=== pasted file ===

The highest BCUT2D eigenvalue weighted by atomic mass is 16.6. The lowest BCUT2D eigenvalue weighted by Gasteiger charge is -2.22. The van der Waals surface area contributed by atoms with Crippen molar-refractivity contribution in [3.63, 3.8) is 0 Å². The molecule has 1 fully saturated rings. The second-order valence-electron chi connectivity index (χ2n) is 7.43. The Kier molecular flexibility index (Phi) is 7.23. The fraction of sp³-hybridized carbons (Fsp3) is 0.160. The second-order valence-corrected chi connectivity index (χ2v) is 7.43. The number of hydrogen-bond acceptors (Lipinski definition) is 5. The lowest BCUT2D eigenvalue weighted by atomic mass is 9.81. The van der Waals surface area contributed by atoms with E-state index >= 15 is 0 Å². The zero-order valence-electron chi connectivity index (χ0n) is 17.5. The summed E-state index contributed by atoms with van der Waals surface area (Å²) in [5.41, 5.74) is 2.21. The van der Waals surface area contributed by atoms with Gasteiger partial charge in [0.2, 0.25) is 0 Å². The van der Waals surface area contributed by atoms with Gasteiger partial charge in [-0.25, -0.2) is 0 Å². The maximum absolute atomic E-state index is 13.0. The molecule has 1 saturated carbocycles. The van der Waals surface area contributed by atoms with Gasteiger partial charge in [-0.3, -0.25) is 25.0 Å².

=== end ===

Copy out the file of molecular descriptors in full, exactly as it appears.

The highest BCUT2D eigenvalue weighted by atomic mass is 16.6. The lowest BCUT2D eigenvalue weighted by Gasteiger charge is -2.22. The van der Waals surface area contributed by atoms with Crippen molar-refractivity contribution in [3.63, 3.8) is 0 Å². The molecule has 1 fully saturated rings. The second-order valence-electron chi connectivity index (χ2n) is 7.43. The Kier molecular flexibility index (Phi) is 7.23. The fraction of sp³-hybridized carbons (Fsp3) is 0.160. The second-order valence-corrected chi connectivity index (χ2v) is 7.43. The number of hydrogen-bond acceptors (Lipinski definition) is 5. The lowest BCUT2D eigenvalue weighted by atomic mass is 9.81. The van der Waals surface area contributed by atoms with E-state index >= 15 is 0 Å². The zero-order valence-electron chi connectivity index (χ0n) is 17.5. The summed E-state index contributed by atoms with van der Waals surface area (Å²) in [5.41, 5.74) is 2.21. The van der Waals surface area contributed by atoms with Gasteiger partial charge in [0.2, 0.25) is 0 Å². The van der Waals surface area contributed by atoms with Gasteiger partial charge in [-0.25, -0.2) is 0 Å². The maximum absolute atomic E-state index is 13.0. The molecule has 1 saturated carbocycles. The van der Waals surface area contributed by atoms with Gasteiger partial charge in [-0.3, -0.25) is 25.0 Å².